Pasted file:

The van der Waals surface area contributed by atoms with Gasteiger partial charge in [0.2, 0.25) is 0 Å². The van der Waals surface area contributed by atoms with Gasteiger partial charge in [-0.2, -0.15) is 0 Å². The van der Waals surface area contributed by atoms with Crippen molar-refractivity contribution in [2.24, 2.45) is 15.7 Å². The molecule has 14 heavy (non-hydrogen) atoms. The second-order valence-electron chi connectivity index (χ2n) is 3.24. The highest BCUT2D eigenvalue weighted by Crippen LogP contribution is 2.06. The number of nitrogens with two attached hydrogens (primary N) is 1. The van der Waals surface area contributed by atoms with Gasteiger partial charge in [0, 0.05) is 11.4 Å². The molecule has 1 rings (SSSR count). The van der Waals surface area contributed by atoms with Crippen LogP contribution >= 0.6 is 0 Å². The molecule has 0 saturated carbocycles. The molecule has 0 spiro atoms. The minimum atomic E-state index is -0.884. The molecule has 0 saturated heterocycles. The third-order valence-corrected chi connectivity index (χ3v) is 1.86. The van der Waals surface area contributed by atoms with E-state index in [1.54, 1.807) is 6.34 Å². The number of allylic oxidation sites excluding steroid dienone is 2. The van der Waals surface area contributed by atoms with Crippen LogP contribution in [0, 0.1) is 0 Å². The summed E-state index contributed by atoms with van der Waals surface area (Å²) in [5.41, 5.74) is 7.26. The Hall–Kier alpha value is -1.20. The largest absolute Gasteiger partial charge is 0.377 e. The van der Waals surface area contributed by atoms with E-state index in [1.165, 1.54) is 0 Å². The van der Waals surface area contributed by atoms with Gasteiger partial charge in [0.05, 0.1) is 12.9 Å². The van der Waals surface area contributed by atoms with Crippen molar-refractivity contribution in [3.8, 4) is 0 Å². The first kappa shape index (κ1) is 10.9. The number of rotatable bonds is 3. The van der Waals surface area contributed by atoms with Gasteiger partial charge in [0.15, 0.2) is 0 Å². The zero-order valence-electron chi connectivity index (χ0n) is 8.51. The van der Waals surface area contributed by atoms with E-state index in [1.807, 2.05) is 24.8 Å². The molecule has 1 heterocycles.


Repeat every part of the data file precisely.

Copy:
The van der Waals surface area contributed by atoms with Gasteiger partial charge in [0.2, 0.25) is 0 Å². The van der Waals surface area contributed by atoms with Gasteiger partial charge in [-0.2, -0.15) is 0 Å². The van der Waals surface area contributed by atoms with Crippen molar-refractivity contribution in [2.24, 2.45) is 15.7 Å². The molecule has 14 heavy (non-hydrogen) atoms. The second-order valence-electron chi connectivity index (χ2n) is 3.24. The highest BCUT2D eigenvalue weighted by Crippen LogP contribution is 2.06. The number of nitrogens with two attached hydrogens (primary N) is 1. The van der Waals surface area contributed by atoms with Gasteiger partial charge in [0, 0.05) is 11.4 Å². The molecule has 1 rings (SSSR count). The van der Waals surface area contributed by atoms with Crippen LogP contribution >= 0.6 is 0 Å². The molecule has 0 saturated carbocycles. The molecule has 0 spiro atoms. The minimum atomic E-state index is -0.884. The molecule has 0 saturated heterocycles. The third-order valence-corrected chi connectivity index (χ3v) is 1.86. The van der Waals surface area contributed by atoms with E-state index in [1.54, 1.807) is 6.34 Å². The number of allylic oxidation sites excluding steroid dienone is 2. The van der Waals surface area contributed by atoms with Crippen LogP contribution in [0, 0.1) is 0 Å². The summed E-state index contributed by atoms with van der Waals surface area (Å²) in [5.41, 5.74) is 7.26. The Hall–Kier alpha value is -1.20. The largest absolute Gasteiger partial charge is 0.377 e. The van der Waals surface area contributed by atoms with E-state index in [1.165, 1.54) is 0 Å². The van der Waals surface area contributed by atoms with Gasteiger partial charge in [0.05, 0.1) is 12.9 Å². The van der Waals surface area contributed by atoms with Crippen molar-refractivity contribution in [3.8, 4) is 0 Å². The first kappa shape index (κ1) is 10.9. The number of rotatable bonds is 3. The van der Waals surface area contributed by atoms with Gasteiger partial charge in [0.15, 0.2) is 0 Å². The zero-order valence-electron chi connectivity index (χ0n) is 8.51. The van der Waals surface area contributed by atoms with E-state index in [1.807, 2.05) is 24.8 Å². The molecule has 1 heterocycles.